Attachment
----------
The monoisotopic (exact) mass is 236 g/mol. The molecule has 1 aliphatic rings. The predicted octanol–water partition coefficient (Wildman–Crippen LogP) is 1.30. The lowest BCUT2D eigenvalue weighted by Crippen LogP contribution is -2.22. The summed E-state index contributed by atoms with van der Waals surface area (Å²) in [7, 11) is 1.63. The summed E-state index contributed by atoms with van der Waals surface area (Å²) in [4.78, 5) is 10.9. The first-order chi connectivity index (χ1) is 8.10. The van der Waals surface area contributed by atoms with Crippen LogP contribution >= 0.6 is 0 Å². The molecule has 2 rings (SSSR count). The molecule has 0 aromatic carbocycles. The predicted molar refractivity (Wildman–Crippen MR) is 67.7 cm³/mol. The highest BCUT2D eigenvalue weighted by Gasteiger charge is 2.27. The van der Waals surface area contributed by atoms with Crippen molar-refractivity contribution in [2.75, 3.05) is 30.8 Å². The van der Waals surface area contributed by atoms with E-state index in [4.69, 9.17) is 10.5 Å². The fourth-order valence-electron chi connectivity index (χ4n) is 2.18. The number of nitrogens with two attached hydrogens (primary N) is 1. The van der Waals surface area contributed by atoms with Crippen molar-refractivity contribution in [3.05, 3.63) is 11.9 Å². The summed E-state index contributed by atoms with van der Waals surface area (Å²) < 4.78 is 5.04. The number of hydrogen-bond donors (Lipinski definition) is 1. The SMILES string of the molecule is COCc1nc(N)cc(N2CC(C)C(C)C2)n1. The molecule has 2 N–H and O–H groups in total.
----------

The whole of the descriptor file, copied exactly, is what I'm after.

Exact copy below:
The monoisotopic (exact) mass is 236 g/mol. The molecule has 1 aliphatic rings. The predicted octanol–water partition coefficient (Wildman–Crippen LogP) is 1.30. The lowest BCUT2D eigenvalue weighted by Crippen LogP contribution is -2.22. The summed E-state index contributed by atoms with van der Waals surface area (Å²) in [7, 11) is 1.63. The summed E-state index contributed by atoms with van der Waals surface area (Å²) in [4.78, 5) is 10.9. The first-order chi connectivity index (χ1) is 8.10. The van der Waals surface area contributed by atoms with Crippen LogP contribution >= 0.6 is 0 Å². The molecule has 2 rings (SSSR count). The molecule has 0 aromatic carbocycles. The predicted molar refractivity (Wildman–Crippen MR) is 67.7 cm³/mol. The highest BCUT2D eigenvalue weighted by Gasteiger charge is 2.27. The van der Waals surface area contributed by atoms with Crippen molar-refractivity contribution in [2.75, 3.05) is 30.8 Å². The van der Waals surface area contributed by atoms with E-state index in [4.69, 9.17) is 10.5 Å². The fourth-order valence-electron chi connectivity index (χ4n) is 2.18. The number of nitrogens with two attached hydrogens (primary N) is 1. The van der Waals surface area contributed by atoms with Crippen molar-refractivity contribution in [3.05, 3.63) is 11.9 Å². The summed E-state index contributed by atoms with van der Waals surface area (Å²) < 4.78 is 5.04. The number of hydrogen-bond donors (Lipinski definition) is 1. The SMILES string of the molecule is COCc1nc(N)cc(N2CC(C)C(C)C2)n1. The molecule has 2 N–H and O–H groups in total.